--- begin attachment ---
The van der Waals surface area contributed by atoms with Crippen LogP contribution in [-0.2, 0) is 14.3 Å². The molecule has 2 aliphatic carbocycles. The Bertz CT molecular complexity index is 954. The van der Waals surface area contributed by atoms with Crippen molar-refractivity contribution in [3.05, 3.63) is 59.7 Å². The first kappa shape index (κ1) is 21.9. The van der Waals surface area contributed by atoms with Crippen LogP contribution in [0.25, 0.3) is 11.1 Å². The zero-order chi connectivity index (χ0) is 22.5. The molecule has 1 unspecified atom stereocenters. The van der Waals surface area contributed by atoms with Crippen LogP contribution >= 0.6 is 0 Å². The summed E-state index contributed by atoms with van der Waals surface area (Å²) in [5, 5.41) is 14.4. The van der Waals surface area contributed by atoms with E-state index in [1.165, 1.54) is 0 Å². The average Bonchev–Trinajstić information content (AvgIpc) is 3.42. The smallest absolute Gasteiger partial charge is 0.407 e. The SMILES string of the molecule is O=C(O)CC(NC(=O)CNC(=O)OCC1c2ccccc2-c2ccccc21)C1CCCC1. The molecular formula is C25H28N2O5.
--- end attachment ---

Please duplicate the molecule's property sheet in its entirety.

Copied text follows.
The van der Waals surface area contributed by atoms with Crippen LogP contribution in [-0.2, 0) is 14.3 Å². The molecule has 2 aliphatic carbocycles. The Bertz CT molecular complexity index is 954. The van der Waals surface area contributed by atoms with Crippen molar-refractivity contribution in [3.05, 3.63) is 59.7 Å². The first kappa shape index (κ1) is 21.9. The van der Waals surface area contributed by atoms with Crippen LogP contribution in [0.25, 0.3) is 11.1 Å². The zero-order chi connectivity index (χ0) is 22.5. The molecule has 1 unspecified atom stereocenters. The van der Waals surface area contributed by atoms with Crippen LogP contribution >= 0.6 is 0 Å². The summed E-state index contributed by atoms with van der Waals surface area (Å²) in [5, 5.41) is 14.4. The van der Waals surface area contributed by atoms with E-state index in [1.165, 1.54) is 0 Å². The average Bonchev–Trinajstić information content (AvgIpc) is 3.42. The smallest absolute Gasteiger partial charge is 0.407 e. The SMILES string of the molecule is O=C(O)CC(NC(=O)CNC(=O)OCC1c2ccccc2-c2ccccc21)C1CCCC1. The molecular formula is C25H28N2O5.